Final Animation Research

Style of The Quay Brothers

      The Quay Brothers have a very unique, and very strange, style of stop motion animation. They use parts of old dolls in their puppets, making them look quite deformed and bizarre, and sometimes use organic material. They also include a particular art style sometimes within some of their works such as Picasso and Arcimboldo. Their films usually share a dark, eerie, and creepy theme, which the puppets share and help display along with sets and props. All of these qualities are what make the Quay brothers so unique. They even attracted the attention of Christopher Nolan.

The most notable thing in all of the Quay Brothers works is the material of their stop motion puppets. They all have at least one puppet that is made out of old doll parts, most notably, the head which usually has the back of the head cut off. Sometimes the head would wear a hat, wig, or both over the hole. Their disfigured and sometimes decayed look makes them feel as though they are some sorts of Frankenstein’s monster. The best example of this are the servants of the museum (that’s what I’m calling it) with there long arms and bodies, with soulless white eyes. Another example is in the short film, “The Comb,” the there is a dirt porcelain doll whose hands seem to fly away whenever it sleeps. The student from the short film “The Cabinet of Jan Švankmajer,” also followed this design. They also use some organic material, the most notable use is in their most famous short film, “Streets of Crocodiles,” made in 1989, where a pocket watched was flipped around and opened up to reveal what look like guts, not a pretty sight. Another example of use of organic materials that is more pleasant is the feathers of the birdman from their 1985 short film, “The Epic of Gilgamesh.” In the same film there is also what looks like a cricket without its exoskeleton, much which was as equally disturbing as the watch organs. Another disturbing use of organic materials was in “Leos Janacek,” where there was a bat figure with what looked like an actual bat skull. All of this goes all along with the dark themes that are present in their films.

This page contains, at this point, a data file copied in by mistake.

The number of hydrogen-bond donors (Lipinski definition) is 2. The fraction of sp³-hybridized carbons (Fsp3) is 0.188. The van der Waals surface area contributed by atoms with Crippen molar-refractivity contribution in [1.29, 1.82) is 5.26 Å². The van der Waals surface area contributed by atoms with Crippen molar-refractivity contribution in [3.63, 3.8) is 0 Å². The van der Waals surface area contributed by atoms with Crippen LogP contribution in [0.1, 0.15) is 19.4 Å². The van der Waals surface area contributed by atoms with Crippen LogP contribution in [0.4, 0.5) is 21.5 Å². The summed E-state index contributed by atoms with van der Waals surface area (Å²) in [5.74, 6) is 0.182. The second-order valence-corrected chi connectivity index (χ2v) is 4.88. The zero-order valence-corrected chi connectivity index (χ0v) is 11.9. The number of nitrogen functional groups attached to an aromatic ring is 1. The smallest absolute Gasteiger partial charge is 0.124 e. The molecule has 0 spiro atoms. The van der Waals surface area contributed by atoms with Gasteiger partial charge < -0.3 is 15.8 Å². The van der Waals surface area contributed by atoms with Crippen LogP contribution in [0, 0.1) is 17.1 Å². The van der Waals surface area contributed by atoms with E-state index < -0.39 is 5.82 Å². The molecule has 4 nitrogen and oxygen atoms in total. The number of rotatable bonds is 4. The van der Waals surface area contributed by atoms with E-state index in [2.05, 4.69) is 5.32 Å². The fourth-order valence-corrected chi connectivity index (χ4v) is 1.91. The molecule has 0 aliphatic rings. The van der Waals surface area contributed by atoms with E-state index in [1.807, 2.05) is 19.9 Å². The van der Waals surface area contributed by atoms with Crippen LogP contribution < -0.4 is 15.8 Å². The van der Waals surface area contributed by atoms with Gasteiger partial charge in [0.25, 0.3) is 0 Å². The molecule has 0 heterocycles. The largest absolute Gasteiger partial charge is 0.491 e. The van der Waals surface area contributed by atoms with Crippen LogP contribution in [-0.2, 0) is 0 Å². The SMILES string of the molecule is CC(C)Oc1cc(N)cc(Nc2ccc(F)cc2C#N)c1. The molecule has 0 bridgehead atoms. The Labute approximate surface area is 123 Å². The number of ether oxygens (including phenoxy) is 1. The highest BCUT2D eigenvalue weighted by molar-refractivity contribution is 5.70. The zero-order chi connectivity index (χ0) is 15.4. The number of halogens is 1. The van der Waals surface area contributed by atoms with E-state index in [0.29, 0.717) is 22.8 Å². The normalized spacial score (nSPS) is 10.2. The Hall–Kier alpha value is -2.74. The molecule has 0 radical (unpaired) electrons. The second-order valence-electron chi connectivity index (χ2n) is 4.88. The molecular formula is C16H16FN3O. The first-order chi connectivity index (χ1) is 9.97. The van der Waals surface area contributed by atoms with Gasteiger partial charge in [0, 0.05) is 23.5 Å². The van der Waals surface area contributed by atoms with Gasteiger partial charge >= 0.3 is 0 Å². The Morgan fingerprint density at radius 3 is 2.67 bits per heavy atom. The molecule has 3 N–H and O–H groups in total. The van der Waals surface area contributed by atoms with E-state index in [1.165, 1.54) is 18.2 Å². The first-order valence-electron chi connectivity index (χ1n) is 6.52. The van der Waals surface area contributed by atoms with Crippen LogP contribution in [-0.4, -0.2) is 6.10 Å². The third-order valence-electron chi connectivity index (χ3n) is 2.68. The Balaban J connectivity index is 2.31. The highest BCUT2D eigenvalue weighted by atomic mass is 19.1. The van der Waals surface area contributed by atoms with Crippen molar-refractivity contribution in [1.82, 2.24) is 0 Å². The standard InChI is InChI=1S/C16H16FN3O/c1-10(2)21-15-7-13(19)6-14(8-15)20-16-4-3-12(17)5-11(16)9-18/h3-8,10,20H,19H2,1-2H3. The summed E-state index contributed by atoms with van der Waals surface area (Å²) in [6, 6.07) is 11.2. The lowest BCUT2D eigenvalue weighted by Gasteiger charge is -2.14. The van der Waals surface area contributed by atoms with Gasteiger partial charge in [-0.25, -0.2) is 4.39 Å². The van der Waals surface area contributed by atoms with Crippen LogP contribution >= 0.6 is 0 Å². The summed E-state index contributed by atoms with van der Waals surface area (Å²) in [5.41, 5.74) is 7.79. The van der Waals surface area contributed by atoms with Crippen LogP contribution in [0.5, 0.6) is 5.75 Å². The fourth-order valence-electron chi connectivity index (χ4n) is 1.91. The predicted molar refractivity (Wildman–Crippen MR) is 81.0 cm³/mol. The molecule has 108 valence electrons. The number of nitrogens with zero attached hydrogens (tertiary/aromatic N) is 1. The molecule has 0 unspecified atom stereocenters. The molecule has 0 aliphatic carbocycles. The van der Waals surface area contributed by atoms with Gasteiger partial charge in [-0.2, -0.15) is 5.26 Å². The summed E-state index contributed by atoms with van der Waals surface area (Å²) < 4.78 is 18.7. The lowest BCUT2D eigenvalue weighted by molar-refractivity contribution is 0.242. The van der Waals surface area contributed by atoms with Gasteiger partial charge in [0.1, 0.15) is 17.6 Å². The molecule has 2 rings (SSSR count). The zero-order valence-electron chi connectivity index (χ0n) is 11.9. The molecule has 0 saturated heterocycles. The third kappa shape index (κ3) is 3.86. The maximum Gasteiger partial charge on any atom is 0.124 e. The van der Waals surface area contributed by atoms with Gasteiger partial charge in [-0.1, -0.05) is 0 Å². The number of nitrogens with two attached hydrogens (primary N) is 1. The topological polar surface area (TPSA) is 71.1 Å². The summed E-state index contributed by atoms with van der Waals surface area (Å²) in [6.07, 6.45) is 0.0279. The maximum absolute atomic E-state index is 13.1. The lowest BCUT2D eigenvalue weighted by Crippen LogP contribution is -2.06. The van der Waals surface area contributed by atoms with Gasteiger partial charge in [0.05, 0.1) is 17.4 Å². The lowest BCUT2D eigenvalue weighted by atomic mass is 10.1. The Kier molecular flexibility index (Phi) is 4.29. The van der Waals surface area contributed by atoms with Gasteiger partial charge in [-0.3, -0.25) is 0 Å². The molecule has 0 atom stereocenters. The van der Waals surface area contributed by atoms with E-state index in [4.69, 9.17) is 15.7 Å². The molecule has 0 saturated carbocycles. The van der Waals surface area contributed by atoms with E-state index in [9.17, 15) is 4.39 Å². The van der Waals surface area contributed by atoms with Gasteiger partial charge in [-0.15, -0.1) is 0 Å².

Some of the quay brothers’ films have sets, props, and figures that have a certain art style applied to them. In their short film, “The Epic of Gilgamesh,” what appears to be some kind of clown has a Picasso like design to him with both eyes on one side of his face. This was most likely used to portray how warped the clowns mind has become. Another example is in their short film “The Cabinet of Jan Švankmajer,” a professorial puppet has a design similar to the works of Italian artist, Giuseppe Arcimboldo, whose works are also shown through out the film, both in the background and in a box that displayed three of Arcimboldo’s works at three different angles. The puppet appeared to be mechanical with tiny pincers for hands and his body and hair being made of books. The use of this style was probably used to show the variety a mind can have. In the short film “Leos Janacek,” the puppets featured many art styles; a two dimensional design, a woman with literally half a face, and monstrous, insect like creatures. Use of these styles was to help portray the story and the theme that lies with it.